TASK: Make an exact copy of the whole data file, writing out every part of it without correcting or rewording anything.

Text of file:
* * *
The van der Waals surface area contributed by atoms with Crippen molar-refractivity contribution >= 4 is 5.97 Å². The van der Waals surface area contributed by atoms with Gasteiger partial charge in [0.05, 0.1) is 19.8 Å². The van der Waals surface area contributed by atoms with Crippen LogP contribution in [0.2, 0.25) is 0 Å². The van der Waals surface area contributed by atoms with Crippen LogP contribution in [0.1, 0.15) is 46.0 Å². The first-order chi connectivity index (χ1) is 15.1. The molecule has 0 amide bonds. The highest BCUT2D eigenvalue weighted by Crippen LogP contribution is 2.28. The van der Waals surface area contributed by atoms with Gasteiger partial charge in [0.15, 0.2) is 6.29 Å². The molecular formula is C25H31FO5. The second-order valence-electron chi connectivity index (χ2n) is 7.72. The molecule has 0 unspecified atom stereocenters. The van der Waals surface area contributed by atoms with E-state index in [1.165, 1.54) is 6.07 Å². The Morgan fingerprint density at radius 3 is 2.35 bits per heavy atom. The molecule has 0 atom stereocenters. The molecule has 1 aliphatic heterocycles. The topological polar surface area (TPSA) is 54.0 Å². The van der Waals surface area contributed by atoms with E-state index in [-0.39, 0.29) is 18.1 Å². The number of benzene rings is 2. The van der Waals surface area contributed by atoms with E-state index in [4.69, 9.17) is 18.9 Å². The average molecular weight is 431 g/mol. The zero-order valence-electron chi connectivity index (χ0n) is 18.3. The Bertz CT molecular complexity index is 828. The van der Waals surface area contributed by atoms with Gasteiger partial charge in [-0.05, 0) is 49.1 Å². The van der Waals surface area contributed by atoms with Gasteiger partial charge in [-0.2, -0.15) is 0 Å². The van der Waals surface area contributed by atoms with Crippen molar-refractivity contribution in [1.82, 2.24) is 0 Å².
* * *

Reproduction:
The van der Waals surface area contributed by atoms with Crippen molar-refractivity contribution >= 4 is 5.97 Å². The van der Waals surface area contributed by atoms with Gasteiger partial charge in [0.05, 0.1) is 19.8 Å². The van der Waals surface area contributed by atoms with Crippen LogP contribution in [0.2, 0.25) is 0 Å². The van der Waals surface area contributed by atoms with Crippen LogP contribution in [0.1, 0.15) is 46.0 Å². The first-order chi connectivity index (χ1) is 15.1. The molecule has 0 amide bonds. The highest BCUT2D eigenvalue weighted by Crippen LogP contribution is 2.28. The van der Waals surface area contributed by atoms with Gasteiger partial charge in [0.15, 0.2) is 6.29 Å². The molecular formula is C25H31FO5. The second-order valence-electron chi connectivity index (χ2n) is 7.72. The molecule has 0 unspecified atom stereocenters. The van der Waals surface area contributed by atoms with E-state index in [1.165, 1.54) is 6.07 Å². The Morgan fingerprint density at radius 3 is 2.35 bits per heavy atom. The molecule has 0 atom stereocenters. The molecule has 1 aliphatic heterocycles. The topological polar surface area (TPSA) is 54.0 Å². The van der Waals surface area contributed by atoms with E-state index in [-0.39, 0.29) is 18.1 Å². The number of benzene rings is 2. The van der Waals surface area contributed by atoms with E-state index in [4.69, 9.17) is 18.9 Å². The average molecular weight is 431 g/mol. The zero-order valence-electron chi connectivity index (χ0n) is 18.3. The Bertz CT molecular complexity index is 828. The van der Waals surface area contributed by atoms with Gasteiger partial charge in [-0.05, 0) is 49.1 Å². The van der Waals surface area contributed by atoms with Gasteiger partial charge in [-0.2, -0.15) is 0 Å². The van der Waals surface area contributed by atoms with Crippen molar-refractivity contribution in [1.82, 2.24) is 0 Å².